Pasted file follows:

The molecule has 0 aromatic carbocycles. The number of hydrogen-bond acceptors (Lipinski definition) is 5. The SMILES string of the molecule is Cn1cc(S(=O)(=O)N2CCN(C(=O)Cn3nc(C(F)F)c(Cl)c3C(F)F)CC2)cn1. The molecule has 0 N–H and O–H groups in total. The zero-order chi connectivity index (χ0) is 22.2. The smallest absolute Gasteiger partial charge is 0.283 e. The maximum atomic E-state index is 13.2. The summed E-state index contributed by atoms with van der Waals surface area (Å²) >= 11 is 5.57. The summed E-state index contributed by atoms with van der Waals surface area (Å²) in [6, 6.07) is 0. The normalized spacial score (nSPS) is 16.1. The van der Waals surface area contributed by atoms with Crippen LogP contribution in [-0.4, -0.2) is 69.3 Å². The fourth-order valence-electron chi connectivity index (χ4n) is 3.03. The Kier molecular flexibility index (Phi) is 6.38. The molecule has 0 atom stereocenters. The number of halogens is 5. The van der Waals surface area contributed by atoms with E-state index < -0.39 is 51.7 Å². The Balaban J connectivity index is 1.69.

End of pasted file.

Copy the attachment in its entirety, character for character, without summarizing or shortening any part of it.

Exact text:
The molecule has 0 aromatic carbocycles. The number of hydrogen-bond acceptors (Lipinski definition) is 5. The SMILES string of the molecule is Cn1cc(S(=O)(=O)N2CCN(C(=O)Cn3nc(C(F)F)c(Cl)c3C(F)F)CC2)cn1. The molecule has 0 N–H and O–H groups in total. The zero-order chi connectivity index (χ0) is 22.2. The smallest absolute Gasteiger partial charge is 0.283 e. The maximum atomic E-state index is 13.2. The summed E-state index contributed by atoms with van der Waals surface area (Å²) >= 11 is 5.57. The summed E-state index contributed by atoms with van der Waals surface area (Å²) in [6, 6.07) is 0. The normalized spacial score (nSPS) is 16.1. The van der Waals surface area contributed by atoms with Crippen LogP contribution in [-0.4, -0.2) is 69.3 Å². The fourth-order valence-electron chi connectivity index (χ4n) is 3.03. The Kier molecular flexibility index (Phi) is 6.38. The molecule has 0 atom stereocenters. The number of halogens is 5. The van der Waals surface area contributed by atoms with E-state index < -0.39 is 51.7 Å². The Balaban J connectivity index is 1.69.